Because the drug and device cGMP requirements are so similar, when using this streamlined approach, demonstrating compliance with the requirements of one set of regulations (e.g., drug cGMPs), along with demonstrating compliance with the requirements of the specified provisions from the other set (e.g., QS regulation), would be considered to be demonstrating compliance with all requirements from the other set (e.g., QS regulation).

    Although combination products retain the regulatory identities of their constituent parts, the act also recognizes combination products as a category of products that are distinct from products that are solely drugs, devices, or biological products. For example, section 503(g)(4)(A) of the act (21 U.S.C. 353(g)(4)(A)) requires OCP to ``designate'' a product as a combination product as well as to ensure ``consistent and appropriate postmarket regulation of like products subject to the same statutory requirements.'' Further, section 563 of the act, (21 U.S.C. 360bbb2(a)), governs the ``classification'' of products as ``drug, biological product, device, or a combination product subject to section 503(g)'' (emphasis added). In this respect, the act identifies a combination product as a distinct type of product that could be subject to specialized regulatory controls.

    Under the preceding authorities and section 701(a) of the act (21 U.S.C. 371), which authorizes FDA to issue regulations for the efficient enforcement of the act, FDA has the authority to issue regulations clarifying the applicability of cGMP requirements to combination products. The agency is also authorized under these authorities to issue regulations specifying how compliance with cGMP requirements for combination products may be demonstrated.

    IV. Environmental Impact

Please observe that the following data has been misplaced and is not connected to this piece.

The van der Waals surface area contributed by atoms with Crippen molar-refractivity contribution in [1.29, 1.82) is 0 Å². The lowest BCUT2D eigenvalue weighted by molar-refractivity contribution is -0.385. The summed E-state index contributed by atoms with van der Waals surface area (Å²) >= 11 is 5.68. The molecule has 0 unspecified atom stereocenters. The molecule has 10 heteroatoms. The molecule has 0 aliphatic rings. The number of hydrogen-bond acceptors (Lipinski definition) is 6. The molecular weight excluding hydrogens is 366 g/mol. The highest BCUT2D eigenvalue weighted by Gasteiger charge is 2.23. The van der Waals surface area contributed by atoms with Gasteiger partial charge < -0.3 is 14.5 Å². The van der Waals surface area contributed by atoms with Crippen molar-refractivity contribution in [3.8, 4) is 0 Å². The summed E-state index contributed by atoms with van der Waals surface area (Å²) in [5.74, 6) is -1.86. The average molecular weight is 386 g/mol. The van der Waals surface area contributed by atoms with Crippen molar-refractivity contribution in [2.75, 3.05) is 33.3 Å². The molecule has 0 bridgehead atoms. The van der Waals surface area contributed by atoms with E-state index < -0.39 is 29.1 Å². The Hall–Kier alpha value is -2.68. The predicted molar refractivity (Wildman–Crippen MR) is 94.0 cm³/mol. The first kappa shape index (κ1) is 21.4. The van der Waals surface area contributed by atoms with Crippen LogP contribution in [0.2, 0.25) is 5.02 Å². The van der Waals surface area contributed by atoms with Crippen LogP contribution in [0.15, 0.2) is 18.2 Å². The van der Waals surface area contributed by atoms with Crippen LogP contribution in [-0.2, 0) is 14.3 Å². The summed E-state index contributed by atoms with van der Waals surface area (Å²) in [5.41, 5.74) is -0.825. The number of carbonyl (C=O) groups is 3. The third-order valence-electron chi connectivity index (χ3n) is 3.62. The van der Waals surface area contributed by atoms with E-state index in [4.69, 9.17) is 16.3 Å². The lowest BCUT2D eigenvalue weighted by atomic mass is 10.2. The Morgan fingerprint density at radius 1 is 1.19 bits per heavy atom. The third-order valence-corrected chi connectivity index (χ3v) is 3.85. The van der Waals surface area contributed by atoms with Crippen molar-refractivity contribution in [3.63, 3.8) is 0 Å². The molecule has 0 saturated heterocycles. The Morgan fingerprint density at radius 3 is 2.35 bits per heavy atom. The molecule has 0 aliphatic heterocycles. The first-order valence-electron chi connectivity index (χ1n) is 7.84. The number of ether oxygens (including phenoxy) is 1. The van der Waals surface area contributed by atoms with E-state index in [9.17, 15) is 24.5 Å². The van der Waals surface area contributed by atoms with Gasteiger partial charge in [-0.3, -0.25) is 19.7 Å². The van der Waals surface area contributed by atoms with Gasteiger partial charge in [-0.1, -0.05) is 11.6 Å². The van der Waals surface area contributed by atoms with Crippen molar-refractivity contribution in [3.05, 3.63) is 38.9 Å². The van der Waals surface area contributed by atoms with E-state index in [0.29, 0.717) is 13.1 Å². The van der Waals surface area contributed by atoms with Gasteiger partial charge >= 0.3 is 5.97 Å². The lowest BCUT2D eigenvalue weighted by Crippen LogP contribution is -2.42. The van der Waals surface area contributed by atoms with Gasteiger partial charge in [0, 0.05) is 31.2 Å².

FDA has determined under 21 CFR 25.30(a), 25.30(h), 25.30(j), 25.31(a), (c), (h), and (j), and 25.34(a) and (d) that this action is of a type that does not individually or cumulatively have a significant effect on the human environment. Therefore, neither an environmental assessment nor an environmental impact statement is required. V. Paperwork Reduction Act of 1995

    We note that the information collected under the underlying cGMP regulations for drugs, devices, and biological products, including HCT[sol]Ps, found at parts 211, 820, 600 through 680, and 1271 have already been approved and are in effect. The currently approved burden estimates are available in the following links. The provisions of part 211 are approved under OMB control number 09100139, which expires November 30, 2011 (http://www.reginfo.gov/public/do/PRAViewICR?ref_ nbr=2008090910008). The provisions of part 820 are approved under OMB control number 09100073, which expires on November 30, 2010 (http:// www.reginfo.gov/public/do/PRAViewICR?ref_nbr=2007090910006). The provisions of parts 606, 640, and 660 are approved under OMB control number 09100116, which expires February 29, 2012 (http:// www.reginfo.gov/public/do/PRAViewICR?ref_nbr=2008110910006). The provisions of part 610 are approved under OMB control number 09100116, which expires February 29, 2012, (link already provided in this paragraph) and OMB control number 09100338, which expires on June 10, 2010 (also for part 680) (http://www.reginfo.gov/public/do/ PRAViewICR?ref_nbr=2007030910017). The provisions of part 1271, subparts C and D, are approved under OMB control number 09100543, which expires on May 31, 2010 (http://www.reginfo.gov/public/do/ PRAViewICR?ref_nbr=2007050910001). To obtain more detailed, itemized estimates of the burden associated with particular regulatory provisions, please click on the link called ``View Supporting Statement and Other Documents'' from any of the Reginfo.gov links provided in this paragraph. (FDA has verified the Web site addresses, but FDA is not responsible for any subsequent changes to the Web sites after this document publishes in the Federal Register.)